HACKERS SWIPED credentials from more than 50,000 Snapchat users in a phishing attack last year that has just come to light.
Last July, according to The Verge, Snap's director of engineering Chad DePue sent an email around the company noting a threat against its user's privacy had been flagged by a government official in Dorset.
Apparently, a website called phishing klkviral.org had published a list of credentials, including usernames and passwords for 55,851 Snapchat accounts.
While not all of the account credentials were legitimate, Snap still rushed to resent the passwords of thousands of Snapchat users. Yet, for an undisclosed amount of time, those users had their Snapchat account credentials exposed to anyone who caught a glimpse at the list.
Naturally, this was a serious case of cybersecurity borkage, with the attack apparently relying on users to click a link sent to them through a compromised Snapchat account which presented them with a fake login in screen that hoovered up their credentials once they were entered.
The attack seems to have stemmed from a previous cybersecurity incident Snapchat encountered that is believed to have been coordinated from the Dominican Republic, The Verge reported.
"We are very sorry when anyone is tricked by phishing," a Snap spokesman said.
"While we can't prevent people from sharing their Snapchat credentials with third parties, we do have advanced defences to detect and prevent suspicious activity. We encourage Snapchatters to always use strong passwords, enable login Verification, and never use third-party apps or plugins."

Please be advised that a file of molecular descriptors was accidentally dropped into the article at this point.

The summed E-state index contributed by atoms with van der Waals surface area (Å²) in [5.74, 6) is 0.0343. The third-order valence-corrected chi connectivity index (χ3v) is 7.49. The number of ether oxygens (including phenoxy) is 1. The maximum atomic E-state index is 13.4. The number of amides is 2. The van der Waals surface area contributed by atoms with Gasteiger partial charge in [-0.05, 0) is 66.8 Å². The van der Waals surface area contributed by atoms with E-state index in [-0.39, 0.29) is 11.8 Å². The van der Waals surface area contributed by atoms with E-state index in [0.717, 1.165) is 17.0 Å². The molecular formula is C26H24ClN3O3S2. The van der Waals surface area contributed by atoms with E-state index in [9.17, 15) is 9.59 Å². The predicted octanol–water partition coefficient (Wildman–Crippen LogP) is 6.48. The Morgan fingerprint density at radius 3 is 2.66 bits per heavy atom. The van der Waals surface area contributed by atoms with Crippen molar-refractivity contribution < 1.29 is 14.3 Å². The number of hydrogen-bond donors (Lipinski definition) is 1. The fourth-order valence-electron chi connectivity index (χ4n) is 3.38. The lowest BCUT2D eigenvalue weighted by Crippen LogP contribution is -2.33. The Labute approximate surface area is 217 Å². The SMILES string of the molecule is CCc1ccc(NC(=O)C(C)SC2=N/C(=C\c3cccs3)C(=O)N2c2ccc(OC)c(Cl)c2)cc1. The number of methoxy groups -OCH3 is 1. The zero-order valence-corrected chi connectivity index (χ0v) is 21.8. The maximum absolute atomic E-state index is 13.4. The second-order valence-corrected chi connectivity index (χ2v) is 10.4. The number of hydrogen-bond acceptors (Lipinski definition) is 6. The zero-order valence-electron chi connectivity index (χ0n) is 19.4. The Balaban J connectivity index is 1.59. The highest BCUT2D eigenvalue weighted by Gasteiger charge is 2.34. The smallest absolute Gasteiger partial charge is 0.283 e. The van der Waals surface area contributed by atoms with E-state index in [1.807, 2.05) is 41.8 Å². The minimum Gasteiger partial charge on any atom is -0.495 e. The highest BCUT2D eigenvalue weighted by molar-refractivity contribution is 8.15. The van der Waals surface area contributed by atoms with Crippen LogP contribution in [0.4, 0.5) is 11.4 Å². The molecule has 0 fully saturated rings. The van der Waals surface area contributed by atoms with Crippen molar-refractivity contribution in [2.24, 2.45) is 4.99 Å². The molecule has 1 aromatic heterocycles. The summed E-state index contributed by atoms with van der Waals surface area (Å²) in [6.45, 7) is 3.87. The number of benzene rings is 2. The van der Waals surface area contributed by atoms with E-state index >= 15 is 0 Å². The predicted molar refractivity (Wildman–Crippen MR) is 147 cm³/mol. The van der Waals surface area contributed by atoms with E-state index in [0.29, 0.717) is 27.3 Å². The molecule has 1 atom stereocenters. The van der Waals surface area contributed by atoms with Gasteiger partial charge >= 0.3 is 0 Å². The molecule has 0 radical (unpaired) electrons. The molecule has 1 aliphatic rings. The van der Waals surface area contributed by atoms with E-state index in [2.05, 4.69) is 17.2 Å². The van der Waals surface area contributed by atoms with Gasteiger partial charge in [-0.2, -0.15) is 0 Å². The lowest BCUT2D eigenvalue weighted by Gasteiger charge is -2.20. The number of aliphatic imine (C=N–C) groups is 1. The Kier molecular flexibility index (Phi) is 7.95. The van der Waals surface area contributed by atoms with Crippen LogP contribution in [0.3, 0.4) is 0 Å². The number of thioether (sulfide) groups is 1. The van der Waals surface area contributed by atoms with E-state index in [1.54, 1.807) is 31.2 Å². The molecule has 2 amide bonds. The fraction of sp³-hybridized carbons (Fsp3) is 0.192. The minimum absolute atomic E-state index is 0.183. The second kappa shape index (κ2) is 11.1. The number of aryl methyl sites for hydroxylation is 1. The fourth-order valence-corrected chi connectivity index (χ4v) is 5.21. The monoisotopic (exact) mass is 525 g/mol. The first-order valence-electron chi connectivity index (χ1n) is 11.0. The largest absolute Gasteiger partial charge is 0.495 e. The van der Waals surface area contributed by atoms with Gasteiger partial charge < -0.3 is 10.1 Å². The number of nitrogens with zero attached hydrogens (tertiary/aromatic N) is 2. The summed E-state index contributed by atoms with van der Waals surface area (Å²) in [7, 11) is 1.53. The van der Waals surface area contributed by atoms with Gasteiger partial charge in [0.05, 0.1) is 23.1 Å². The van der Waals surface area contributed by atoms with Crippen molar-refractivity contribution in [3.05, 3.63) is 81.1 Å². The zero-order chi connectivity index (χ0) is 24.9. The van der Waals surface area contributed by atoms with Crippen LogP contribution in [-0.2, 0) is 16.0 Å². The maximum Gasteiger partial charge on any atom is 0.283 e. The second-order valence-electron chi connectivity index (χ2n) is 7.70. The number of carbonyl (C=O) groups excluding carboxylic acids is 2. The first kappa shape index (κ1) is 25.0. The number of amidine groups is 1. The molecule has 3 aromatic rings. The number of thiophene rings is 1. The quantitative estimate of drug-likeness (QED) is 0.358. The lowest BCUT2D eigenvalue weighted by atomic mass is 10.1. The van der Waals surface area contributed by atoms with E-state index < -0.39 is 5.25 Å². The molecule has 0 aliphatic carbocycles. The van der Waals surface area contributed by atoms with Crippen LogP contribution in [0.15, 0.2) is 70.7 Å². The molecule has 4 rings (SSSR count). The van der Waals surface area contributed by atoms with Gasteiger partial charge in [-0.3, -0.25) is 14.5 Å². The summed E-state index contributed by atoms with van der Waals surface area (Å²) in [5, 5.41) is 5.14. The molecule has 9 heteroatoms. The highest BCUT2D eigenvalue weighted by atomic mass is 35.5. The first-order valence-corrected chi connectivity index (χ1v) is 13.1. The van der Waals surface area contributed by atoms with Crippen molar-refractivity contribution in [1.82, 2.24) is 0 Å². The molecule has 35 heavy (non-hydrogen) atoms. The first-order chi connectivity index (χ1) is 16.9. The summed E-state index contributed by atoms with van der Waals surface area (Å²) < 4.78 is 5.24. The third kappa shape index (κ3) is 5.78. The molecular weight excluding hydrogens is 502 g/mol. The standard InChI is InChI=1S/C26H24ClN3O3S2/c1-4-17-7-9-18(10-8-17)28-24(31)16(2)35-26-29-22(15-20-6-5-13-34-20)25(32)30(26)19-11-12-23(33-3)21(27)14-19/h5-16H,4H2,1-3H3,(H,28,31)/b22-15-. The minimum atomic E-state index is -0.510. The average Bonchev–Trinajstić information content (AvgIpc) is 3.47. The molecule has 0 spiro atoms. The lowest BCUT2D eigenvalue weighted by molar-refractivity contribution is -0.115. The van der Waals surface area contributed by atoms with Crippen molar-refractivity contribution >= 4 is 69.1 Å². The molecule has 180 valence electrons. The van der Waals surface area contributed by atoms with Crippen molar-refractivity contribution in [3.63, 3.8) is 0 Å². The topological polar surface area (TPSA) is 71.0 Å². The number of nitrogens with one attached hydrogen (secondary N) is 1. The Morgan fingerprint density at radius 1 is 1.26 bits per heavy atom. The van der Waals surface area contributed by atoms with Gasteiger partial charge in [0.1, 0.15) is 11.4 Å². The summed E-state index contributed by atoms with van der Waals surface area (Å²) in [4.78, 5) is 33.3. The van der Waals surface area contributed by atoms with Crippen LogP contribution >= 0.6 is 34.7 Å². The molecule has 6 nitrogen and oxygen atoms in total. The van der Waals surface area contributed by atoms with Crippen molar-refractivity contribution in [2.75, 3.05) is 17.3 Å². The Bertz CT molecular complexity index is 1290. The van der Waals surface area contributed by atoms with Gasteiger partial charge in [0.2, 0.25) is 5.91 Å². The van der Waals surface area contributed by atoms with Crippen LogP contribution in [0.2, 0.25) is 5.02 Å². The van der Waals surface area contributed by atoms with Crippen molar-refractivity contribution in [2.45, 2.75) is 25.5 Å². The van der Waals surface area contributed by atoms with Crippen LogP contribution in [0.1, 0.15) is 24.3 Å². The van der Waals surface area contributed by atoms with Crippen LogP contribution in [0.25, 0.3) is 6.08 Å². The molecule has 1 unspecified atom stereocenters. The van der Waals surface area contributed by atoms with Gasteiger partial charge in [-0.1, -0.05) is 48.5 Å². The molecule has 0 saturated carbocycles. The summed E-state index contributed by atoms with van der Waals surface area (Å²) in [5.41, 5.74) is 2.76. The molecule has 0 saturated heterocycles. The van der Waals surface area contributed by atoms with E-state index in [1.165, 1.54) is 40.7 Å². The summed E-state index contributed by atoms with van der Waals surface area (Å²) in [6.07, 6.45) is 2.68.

Social media and app firms generally scan links for signs of phishing and other security-breaching nasties. But despite its use of machine learning tech and its record for blocking malicious links, it would appear that there have been some security slip-ups on Snap's end.
You may wonder why anyone would want the credentials of Snapchat users, who according to our very basic research tend to be teenagers or so-called Instagram models looking to attract followers by snapping scantily clad pics with superimposed dog ears and animated tongue.
But aside from wreaking havoc, compromised Snapchat accounts could be used to extract recycled passwords and usernames from other sites, conduct social engineering on other users who might think they are Snapchatting to a friend and not a cyber deviant, or exploit Snapchat's new Snapcash money sending feature, currently only available in the US.
Taking precautions with mobile and social app security can help mitigate such problems, but a lack of vanity or having the face of a soundly downtrodden troll, thereby keeping you away from Snapchat and similar apps can also help. µ
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